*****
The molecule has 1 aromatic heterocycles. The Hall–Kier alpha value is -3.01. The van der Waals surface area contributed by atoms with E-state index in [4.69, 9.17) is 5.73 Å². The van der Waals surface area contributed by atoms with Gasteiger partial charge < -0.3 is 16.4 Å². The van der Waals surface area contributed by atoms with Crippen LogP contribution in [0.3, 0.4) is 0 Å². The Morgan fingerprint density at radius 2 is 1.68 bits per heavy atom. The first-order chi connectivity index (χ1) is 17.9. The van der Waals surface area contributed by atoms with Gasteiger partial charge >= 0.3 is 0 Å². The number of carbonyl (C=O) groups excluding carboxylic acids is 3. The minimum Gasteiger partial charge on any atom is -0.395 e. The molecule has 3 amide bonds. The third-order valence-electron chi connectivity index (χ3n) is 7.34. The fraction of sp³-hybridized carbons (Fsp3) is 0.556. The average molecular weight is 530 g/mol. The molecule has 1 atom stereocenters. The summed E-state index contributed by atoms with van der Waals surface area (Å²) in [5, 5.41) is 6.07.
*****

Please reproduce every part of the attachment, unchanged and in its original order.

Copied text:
The molecule has 1 aromatic heterocycles. The Hall–Kier alpha value is -3.01. The van der Waals surface area contributed by atoms with E-state index in [4.69, 9.17) is 5.73 Å². The van der Waals surface area contributed by atoms with Gasteiger partial charge < -0.3 is 16.4 Å². The van der Waals surface area contributed by atoms with Crippen LogP contribution in [0.3, 0.4) is 0 Å². The Morgan fingerprint density at radius 2 is 1.68 bits per heavy atom. The first-order chi connectivity index (χ1) is 17.9. The van der Waals surface area contributed by atoms with Gasteiger partial charge >= 0.3 is 0 Å². The number of carbonyl (C=O) groups excluding carboxylic acids is 3. The minimum Gasteiger partial charge on any atom is -0.395 e. The molecule has 3 amide bonds. The third-order valence-electron chi connectivity index (χ3n) is 7.34. The fraction of sp³-hybridized carbons (Fsp3) is 0.556. The average molecular weight is 530 g/mol. The molecule has 1 atom stereocenters. The summed E-state index contributed by atoms with van der Waals surface area (Å²) in [5, 5.41) is 6.07.